Despite having found a sensible framework for console applications (NConsoler) I was kind of put back by their drawbacks, most of them derived by the fact that attributes are used to decorate methods and arguments.
The description of the project reads:
An extension to NDesk.Options for writing console applications with multiple commands
As NDesk.Options and Mono.Options are two sides of the same coin, we can see that the main downside I found in Mono.Options (the lack of the concept of “command”) has been addressed.
ManyConsole thus, moves away from attribute decoration to a mixed model of subclasses with helper methods that aim to facilitate the DSL of Mono.Options. Out sample can be written as two classes (one for each command):
Our commands must override
.Run() and declare their arguments/delegates-to-execute pairs in their constructors in a pretty sensible way.
Dispatching commands is simple…
…which translates roughly by:
- provide me a collection of commands (that can be auto-magically discovered
- provide the command-line arguments
- tell where to write messages
Mandatory arguments are specified calling the
.HasRequiredOption() method and works (as opposed to my experience with Mono.Options) flawlessly by aborting the execution and displaying help:
They are defined by using a generic overload of the
.HasOption<>() method family. When the conversion is not possible, a descriptive messages telling the details:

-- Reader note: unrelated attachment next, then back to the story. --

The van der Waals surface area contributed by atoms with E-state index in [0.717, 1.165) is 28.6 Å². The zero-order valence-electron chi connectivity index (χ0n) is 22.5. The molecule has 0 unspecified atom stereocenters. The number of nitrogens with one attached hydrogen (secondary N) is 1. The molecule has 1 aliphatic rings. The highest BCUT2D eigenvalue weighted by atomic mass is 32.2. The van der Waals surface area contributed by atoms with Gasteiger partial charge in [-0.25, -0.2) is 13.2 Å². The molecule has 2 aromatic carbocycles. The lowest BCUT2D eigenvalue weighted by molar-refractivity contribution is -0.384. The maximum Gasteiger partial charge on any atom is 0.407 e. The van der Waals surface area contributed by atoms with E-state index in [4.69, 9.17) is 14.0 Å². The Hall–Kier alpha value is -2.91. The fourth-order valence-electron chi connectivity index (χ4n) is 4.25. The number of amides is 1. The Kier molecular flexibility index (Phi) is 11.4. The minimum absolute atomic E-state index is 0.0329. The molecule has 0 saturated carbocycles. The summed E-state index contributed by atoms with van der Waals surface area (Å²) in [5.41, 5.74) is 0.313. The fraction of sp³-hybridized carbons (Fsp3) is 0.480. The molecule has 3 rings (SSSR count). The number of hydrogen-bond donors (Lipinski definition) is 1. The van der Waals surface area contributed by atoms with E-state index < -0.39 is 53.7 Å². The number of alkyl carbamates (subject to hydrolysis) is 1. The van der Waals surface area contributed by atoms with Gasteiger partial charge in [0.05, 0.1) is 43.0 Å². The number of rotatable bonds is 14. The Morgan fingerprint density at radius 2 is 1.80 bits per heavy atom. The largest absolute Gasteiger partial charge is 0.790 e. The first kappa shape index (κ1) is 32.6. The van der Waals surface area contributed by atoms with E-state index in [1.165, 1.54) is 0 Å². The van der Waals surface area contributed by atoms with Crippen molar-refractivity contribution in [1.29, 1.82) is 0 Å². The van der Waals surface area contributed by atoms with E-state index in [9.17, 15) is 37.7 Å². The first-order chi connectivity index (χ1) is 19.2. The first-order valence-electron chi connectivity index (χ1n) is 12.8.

As a side note, I was able to convert the argument to
Nullable<int>, which Mono.Options was unable to.
Inheriting the delegate philosophy, defining multi-arguments is nothing special, but the delegate will be executed multiple times, so adding the values to a list is easy enough.
Running the program without arguments shows a very descriptive list of available commands:
And detailed help for each of the commands can also be displayed:
Note the name of the command “something-else”. By moving away from attributes we can easily choose our names freely and localize the messages at will.
As we read from the project description, the project comes to “solve” the lack of commands of Mono.Options.
And it does a great job.
ManyConsole would be my choice if I was to create a console application in .NET. Powerful (we did not even mention the ability to interpret interactive commands –Console-mode commands–), easy and developer-friendly.
But, alas, the title of the series states the my last console program has already been written. What would I use then, if not a console program?
Wait a bit longer.